Newspaper article The Journal (Newcastle, England)

'I Disapprove of What You Say but I Will Defend to the Death Your Right to Say It'

Newspaper article The Journal (Newcastle, England)

'I Disapprove of What You Say but I Will Defend to the Death Your Right to Say It'

Article excerpt


OF the several Remembrance events that I attended, all perfectly executed and inspiring, none was more moving than the dedication of the beautiful Brothers in Arms wall in Sunderland.

Built by public subscription, it is the result of huge effort by families who had each lost a child in the service of their country since the Second World War. The service of dedication took place on the eleventh day of the eleventh month and, as a gun boomed out for the two minute silence, birds wheeled up into the air, crying out in alarm.

It reminded me of that line in 'Flanders Field'... "while in the sky the larks, still bravely singing, fly scarce heard amid the guns below". But these birds weren't larks, they were seabirds, their cries strident and somehow filled with pathos. It seemed a fitting tribute to the dead children of a city which once sent great ships to sea.

FREEDOM of speech is supposed to be jealously guarded in Britain, but at times it seems in short supply. Some people want freedom only for voices which chime with their own.

There are wonderful exceptions, people who say "I disapprove of what you say but I will defend to the death your right to say it", words attributed to Voltaire but actually written to sum up what he stood for. I am grateful to them.

One such man is Peter Tatchell, pictured, a gay rights campaigner defeated in the eighties in what I believe was a totally unfair parliamentary election. He has fought many brave battles against homophobia, sometimes incurring physical injury in the process.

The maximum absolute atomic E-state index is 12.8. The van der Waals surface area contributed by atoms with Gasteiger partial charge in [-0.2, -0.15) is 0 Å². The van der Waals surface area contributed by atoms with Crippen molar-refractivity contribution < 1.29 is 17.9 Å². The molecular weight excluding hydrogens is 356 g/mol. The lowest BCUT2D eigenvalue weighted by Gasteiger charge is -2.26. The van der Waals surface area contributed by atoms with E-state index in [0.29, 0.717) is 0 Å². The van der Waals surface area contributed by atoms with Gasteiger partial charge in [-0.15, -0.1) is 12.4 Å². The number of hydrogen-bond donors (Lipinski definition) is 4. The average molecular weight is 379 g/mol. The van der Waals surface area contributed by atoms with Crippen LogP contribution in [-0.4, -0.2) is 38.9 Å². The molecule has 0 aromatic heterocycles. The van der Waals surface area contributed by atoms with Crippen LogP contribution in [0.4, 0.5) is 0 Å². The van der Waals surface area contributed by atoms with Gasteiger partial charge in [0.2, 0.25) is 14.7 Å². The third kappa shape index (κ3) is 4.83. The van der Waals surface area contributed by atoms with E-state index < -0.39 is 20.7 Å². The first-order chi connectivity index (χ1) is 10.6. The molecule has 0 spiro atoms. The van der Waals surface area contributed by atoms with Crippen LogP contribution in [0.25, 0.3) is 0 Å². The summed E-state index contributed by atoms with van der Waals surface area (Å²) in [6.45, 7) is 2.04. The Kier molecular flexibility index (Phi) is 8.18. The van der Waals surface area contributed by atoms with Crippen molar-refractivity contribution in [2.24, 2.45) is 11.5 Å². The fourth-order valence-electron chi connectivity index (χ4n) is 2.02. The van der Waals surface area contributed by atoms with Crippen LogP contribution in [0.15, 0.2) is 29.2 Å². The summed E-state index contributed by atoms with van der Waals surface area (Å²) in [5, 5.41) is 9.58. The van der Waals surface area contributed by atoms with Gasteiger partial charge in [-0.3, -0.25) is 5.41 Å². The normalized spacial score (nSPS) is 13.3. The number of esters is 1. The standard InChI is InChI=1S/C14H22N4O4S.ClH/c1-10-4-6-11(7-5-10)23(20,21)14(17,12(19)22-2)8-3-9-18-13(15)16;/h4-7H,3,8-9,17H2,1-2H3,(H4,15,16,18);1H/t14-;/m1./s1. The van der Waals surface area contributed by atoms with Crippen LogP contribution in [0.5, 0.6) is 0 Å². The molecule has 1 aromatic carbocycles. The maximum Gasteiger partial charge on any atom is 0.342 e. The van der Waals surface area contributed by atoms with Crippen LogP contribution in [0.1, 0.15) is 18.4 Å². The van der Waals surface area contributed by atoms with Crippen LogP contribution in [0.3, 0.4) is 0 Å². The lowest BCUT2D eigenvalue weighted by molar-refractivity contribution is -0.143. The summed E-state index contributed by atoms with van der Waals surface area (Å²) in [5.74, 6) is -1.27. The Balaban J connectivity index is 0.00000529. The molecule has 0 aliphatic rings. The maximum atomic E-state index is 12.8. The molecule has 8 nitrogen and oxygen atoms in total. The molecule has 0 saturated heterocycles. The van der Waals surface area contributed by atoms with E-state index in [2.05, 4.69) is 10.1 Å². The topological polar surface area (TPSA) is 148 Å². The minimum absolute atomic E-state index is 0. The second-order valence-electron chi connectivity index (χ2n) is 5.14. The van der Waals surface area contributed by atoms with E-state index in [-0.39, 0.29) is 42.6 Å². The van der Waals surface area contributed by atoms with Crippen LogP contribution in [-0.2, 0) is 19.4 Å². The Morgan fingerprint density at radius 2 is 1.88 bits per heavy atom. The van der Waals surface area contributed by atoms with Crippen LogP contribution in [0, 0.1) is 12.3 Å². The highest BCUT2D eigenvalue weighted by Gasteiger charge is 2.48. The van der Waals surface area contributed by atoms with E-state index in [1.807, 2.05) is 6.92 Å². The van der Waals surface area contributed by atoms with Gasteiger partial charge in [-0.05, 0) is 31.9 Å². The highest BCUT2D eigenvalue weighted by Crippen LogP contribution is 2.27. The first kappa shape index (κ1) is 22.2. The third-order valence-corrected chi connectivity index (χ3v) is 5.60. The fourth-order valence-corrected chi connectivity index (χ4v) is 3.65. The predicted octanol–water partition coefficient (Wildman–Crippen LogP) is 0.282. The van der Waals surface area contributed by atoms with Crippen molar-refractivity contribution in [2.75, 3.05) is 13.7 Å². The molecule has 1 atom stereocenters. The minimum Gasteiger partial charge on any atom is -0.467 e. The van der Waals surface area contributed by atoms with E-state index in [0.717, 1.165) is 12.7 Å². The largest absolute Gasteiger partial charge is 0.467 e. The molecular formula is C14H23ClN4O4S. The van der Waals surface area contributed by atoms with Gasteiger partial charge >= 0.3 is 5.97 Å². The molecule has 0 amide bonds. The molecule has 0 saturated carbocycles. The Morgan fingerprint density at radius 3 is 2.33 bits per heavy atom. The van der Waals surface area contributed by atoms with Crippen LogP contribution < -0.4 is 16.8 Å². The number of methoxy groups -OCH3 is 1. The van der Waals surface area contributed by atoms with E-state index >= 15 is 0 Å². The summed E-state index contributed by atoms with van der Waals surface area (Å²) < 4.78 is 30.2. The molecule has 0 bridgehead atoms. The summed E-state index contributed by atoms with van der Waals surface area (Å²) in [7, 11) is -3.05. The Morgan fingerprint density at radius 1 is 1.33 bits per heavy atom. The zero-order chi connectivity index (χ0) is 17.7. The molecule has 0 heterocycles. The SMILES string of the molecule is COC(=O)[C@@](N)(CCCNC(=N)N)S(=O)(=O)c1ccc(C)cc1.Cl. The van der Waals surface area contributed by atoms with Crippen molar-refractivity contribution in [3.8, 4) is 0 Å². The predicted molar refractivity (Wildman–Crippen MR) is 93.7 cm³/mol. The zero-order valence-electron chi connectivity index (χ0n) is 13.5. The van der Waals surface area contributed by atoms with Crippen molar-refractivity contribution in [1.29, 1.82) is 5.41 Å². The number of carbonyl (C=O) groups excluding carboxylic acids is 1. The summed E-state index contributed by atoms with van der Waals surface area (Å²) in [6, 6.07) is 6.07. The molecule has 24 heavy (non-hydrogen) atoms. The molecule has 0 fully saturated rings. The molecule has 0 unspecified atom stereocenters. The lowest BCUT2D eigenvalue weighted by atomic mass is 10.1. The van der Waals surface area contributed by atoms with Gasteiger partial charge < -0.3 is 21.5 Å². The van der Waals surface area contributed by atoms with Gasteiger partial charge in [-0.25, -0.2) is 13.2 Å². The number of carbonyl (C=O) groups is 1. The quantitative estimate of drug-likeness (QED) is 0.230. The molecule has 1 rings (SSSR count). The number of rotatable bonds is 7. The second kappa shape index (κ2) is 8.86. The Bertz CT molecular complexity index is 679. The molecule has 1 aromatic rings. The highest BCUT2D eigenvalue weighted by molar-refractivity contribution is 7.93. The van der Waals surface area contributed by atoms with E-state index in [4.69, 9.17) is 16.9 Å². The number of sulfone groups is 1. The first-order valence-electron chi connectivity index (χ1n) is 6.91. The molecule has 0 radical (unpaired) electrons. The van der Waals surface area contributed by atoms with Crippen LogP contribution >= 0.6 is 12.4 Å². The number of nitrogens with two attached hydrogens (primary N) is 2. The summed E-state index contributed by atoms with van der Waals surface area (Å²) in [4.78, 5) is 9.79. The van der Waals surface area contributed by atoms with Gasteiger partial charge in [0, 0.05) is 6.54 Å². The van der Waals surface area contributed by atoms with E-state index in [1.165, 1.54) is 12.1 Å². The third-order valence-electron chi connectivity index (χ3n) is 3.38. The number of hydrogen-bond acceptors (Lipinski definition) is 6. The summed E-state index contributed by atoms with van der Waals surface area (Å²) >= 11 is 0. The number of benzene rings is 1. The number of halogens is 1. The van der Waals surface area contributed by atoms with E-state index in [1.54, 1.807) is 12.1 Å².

Now he is defending a Christian housing worker demoted from his managerial job for saying, on Facebook, that allowing gay marriages to take place in church was "an equality too far". Tatchell described the employer's response as "excessive and disproportionate".

I can't believe Tatchell agrees with that Facebook comment but he wants people to be able to say what they think without fear of retribution. A desire to preserve freedoms other than your own is rare and much to be cherished.

SHARE THE WARMTH: A PACKED meeting room at the House of Commons saw the launch of Surviving Winter, the scheme whereby anyone in receipt of the fuel allowance and just well-off enough not to need it, can donate it to one of the more than two million older people who live in fuel poverty, which is another way of saying they can't afford to keep warm.

It has been estimated that around 25,400 older people died in Britain last winter because of extreme cold. The beauty of the scheme is that you donate to your local Community Foundation. As I said in my speech, I'd find it hard to give money back to the Chancellor but giving it to the widow down the road or the disabled pensioner in the next village is very different. …

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